If you receive a Christmas gift, please don’t “pay it forward”


In sermons and blog posts, I’ve been emphasizing the “free-ness” of God’s gift of saving grace, especially in the face of our built-in resistance to receiving a gift. This Facebook post from a local Atlanta TV station is a case in point.

One-hundred fifty students at the Georgia Institute of Technology (my beloved alma mater) raised money to give a campus security guard a Christmas gift of $1,600. A smartphone video shows the man’s reaction.

Nothing to complain about here, except please notice the headline: “Ga Tech Security Guard Brought to Tears after Students Pay it Forward.”

First, inasmuch as “paying it forward” has any meaning, it means exactly opposite what the headline implies. Taken literally, they would only be “paying forward” $1,600 to this security guard if they had received an amount equal to $1,600 from someone else in their past. “Because Mark helped me once when I needed it, I’m going to now help Steve because he needs it.”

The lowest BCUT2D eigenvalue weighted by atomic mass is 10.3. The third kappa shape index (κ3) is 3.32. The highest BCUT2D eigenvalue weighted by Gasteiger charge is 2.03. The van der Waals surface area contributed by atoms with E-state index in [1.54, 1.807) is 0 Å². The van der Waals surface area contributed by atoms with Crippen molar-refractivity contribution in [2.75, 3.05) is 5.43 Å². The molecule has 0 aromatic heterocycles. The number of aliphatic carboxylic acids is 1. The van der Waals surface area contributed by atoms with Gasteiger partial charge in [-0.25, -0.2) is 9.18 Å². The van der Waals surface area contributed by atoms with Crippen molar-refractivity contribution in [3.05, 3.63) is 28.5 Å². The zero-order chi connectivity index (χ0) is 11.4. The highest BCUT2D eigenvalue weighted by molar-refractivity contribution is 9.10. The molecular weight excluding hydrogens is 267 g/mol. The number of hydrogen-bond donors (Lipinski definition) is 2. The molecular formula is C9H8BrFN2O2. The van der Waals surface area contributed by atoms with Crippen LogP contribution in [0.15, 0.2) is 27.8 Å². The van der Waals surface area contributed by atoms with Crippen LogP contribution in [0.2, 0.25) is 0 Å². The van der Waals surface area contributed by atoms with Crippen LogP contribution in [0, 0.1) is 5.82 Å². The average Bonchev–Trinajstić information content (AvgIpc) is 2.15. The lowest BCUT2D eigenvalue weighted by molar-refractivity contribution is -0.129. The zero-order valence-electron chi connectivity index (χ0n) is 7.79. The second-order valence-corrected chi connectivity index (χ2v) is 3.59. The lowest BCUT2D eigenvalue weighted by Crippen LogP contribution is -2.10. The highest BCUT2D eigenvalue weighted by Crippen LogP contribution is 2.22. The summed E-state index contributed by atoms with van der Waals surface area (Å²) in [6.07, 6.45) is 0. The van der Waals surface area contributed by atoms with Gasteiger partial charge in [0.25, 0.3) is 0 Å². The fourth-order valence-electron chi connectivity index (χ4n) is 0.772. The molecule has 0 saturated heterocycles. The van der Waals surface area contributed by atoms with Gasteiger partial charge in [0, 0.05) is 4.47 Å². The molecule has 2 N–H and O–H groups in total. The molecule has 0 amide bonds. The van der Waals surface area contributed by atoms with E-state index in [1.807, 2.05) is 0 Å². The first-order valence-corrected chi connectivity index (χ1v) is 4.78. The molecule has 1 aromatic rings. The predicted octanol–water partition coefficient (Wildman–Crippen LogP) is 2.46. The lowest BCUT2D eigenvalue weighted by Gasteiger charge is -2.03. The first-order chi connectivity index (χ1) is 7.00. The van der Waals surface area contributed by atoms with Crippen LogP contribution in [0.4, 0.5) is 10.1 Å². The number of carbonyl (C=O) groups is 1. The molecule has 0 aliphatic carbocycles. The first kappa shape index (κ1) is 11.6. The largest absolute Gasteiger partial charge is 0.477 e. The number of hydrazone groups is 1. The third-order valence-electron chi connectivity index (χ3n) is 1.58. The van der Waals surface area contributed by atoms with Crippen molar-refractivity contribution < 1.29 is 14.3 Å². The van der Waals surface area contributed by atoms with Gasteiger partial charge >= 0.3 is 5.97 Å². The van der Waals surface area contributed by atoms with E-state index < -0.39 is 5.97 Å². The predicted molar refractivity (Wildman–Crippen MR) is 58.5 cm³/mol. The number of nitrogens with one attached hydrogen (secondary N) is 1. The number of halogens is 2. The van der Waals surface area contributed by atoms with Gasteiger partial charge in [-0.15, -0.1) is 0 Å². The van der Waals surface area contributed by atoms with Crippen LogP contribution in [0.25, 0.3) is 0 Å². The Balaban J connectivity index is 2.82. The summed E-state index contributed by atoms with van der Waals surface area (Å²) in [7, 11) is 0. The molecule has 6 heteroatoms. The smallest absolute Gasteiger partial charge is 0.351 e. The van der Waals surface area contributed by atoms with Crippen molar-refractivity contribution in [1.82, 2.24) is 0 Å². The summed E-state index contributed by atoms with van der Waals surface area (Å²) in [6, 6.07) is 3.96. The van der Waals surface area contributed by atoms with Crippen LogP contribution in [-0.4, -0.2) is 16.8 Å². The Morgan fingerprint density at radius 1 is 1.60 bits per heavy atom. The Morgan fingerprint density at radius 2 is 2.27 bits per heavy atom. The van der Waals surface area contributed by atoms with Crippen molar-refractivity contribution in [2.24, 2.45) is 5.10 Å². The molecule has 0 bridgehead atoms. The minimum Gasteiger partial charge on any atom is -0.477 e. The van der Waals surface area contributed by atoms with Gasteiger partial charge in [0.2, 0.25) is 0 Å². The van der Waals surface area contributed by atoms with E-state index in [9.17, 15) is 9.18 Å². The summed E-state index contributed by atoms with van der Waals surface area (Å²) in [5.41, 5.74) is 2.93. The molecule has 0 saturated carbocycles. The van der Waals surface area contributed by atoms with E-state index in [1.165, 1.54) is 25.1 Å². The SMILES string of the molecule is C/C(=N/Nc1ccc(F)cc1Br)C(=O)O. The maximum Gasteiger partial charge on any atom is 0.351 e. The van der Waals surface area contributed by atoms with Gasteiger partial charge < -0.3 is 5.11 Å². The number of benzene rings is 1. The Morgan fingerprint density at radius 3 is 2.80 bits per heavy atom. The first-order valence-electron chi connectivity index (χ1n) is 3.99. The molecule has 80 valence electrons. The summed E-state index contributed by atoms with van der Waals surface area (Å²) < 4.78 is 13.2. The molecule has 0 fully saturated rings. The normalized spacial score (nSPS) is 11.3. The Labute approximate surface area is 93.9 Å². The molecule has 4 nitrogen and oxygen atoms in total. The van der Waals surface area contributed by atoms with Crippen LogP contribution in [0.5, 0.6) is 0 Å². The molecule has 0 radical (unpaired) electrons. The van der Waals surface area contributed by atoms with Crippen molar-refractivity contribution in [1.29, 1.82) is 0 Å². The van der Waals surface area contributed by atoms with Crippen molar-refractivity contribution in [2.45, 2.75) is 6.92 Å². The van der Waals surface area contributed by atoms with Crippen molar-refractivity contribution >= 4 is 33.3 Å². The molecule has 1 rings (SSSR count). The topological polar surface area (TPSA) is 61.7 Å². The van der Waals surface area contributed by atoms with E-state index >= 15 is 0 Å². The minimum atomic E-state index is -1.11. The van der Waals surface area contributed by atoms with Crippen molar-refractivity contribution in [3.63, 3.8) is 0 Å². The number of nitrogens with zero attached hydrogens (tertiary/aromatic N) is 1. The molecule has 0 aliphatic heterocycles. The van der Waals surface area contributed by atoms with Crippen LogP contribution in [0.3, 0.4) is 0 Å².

Even if the security guard had given these students an in-kind contribution worth $1,600—through service over and above the salary that Georgia Tech pays him—their giving him this gift isn’t “paying it forward.” It’s paying it back. And if they’re paying it back, then they’re not giving the security guard a gift at all. These students are saying, “Merry Christmas. Now we’re even.”

How depressing!

Put in these terms, it’s not nearly as heart-warming a Christmas message as Fox 5 News wanted to communicate, is it?

2 thoughts on “If you receive a Christmas gift, please don’t “pay it forward””

  1. Well, maybe you are being somewhat of a “Scrooge” here! 🙂 I agree that it is unlikely that the students are just “passing forward” something they received (hence a misleading title), but they could be saying, “I’ve been blessed in life–I’d like to bless you.” “Freely you have received; freely give.”

    1. I’m not at all criticizing the students! I’m sure they did want to bless this man’s life. Wonderful! I dislike the concept of “payment” in relation to a gift.

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